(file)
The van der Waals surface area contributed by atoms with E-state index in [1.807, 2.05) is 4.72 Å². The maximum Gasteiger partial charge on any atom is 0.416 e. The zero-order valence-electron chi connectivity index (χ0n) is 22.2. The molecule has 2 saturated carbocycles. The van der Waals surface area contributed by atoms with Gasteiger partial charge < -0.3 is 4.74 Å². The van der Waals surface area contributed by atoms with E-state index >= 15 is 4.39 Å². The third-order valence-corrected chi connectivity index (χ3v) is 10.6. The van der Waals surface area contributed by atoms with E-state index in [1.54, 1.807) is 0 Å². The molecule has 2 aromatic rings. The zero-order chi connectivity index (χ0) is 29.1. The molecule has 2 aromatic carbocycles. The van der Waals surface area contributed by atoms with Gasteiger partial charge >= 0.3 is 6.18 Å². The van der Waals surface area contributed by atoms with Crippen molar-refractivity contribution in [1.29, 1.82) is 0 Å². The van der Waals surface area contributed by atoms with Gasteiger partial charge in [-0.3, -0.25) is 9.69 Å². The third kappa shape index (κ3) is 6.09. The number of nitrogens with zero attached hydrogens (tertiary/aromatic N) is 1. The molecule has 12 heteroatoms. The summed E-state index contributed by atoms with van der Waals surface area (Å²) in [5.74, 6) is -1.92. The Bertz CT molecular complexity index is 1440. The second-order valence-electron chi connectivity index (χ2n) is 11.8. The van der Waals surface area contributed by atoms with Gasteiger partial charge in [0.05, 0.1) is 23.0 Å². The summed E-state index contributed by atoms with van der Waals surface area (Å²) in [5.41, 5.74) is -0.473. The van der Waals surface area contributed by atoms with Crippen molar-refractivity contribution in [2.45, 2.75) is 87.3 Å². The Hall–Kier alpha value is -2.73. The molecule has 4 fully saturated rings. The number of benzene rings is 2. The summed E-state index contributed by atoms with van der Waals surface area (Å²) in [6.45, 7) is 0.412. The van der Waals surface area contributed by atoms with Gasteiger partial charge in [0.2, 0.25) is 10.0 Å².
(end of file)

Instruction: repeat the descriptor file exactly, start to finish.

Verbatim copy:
The van der Waals surface area contributed by atoms with E-state index in [1.807, 2.05) is 4.72 Å². The maximum Gasteiger partial charge on any atom is 0.416 e. The zero-order valence-electron chi connectivity index (χ0n) is 22.2. The molecule has 2 saturated carbocycles. The van der Waals surface area contributed by atoms with Gasteiger partial charge < -0.3 is 4.74 Å². The van der Waals surface area contributed by atoms with E-state index >= 15 is 4.39 Å². The third-order valence-corrected chi connectivity index (χ3v) is 10.6. The van der Waals surface area contributed by atoms with E-state index in [1.54, 1.807) is 0 Å². The molecule has 2 aromatic rings. The zero-order chi connectivity index (χ0) is 29.1. The molecule has 2 aromatic carbocycles. The van der Waals surface area contributed by atoms with Gasteiger partial charge >= 0.3 is 6.18 Å². The van der Waals surface area contributed by atoms with Crippen molar-refractivity contribution in [1.29, 1.82) is 0 Å². The van der Waals surface area contributed by atoms with Gasteiger partial charge in [-0.3, -0.25) is 9.69 Å². The third kappa shape index (κ3) is 6.09. The number of nitrogens with zero attached hydrogens (tertiary/aromatic N) is 1. The molecule has 12 heteroatoms. The summed E-state index contributed by atoms with van der Waals surface area (Å²) in [5.74, 6) is -1.92. The Bertz CT molecular complexity index is 1440. The second-order valence-electron chi connectivity index (χ2n) is 11.8. The van der Waals surface area contributed by atoms with Gasteiger partial charge in [0.05, 0.1) is 23.0 Å². The summed E-state index contributed by atoms with van der Waals surface area (Å²) in [5.41, 5.74) is -0.473. The van der Waals surface area contributed by atoms with Crippen molar-refractivity contribution in [2.45, 2.75) is 87.3 Å². The Hall–Kier alpha value is -2.73. The molecule has 4 fully saturated rings. The number of benzene rings is 2. The summed E-state index contributed by atoms with van der Waals surface area (Å²) in [6.45, 7) is 0.412. The van der Waals surface area contributed by atoms with Gasteiger partial charge in [0.2, 0.25) is 10.0 Å².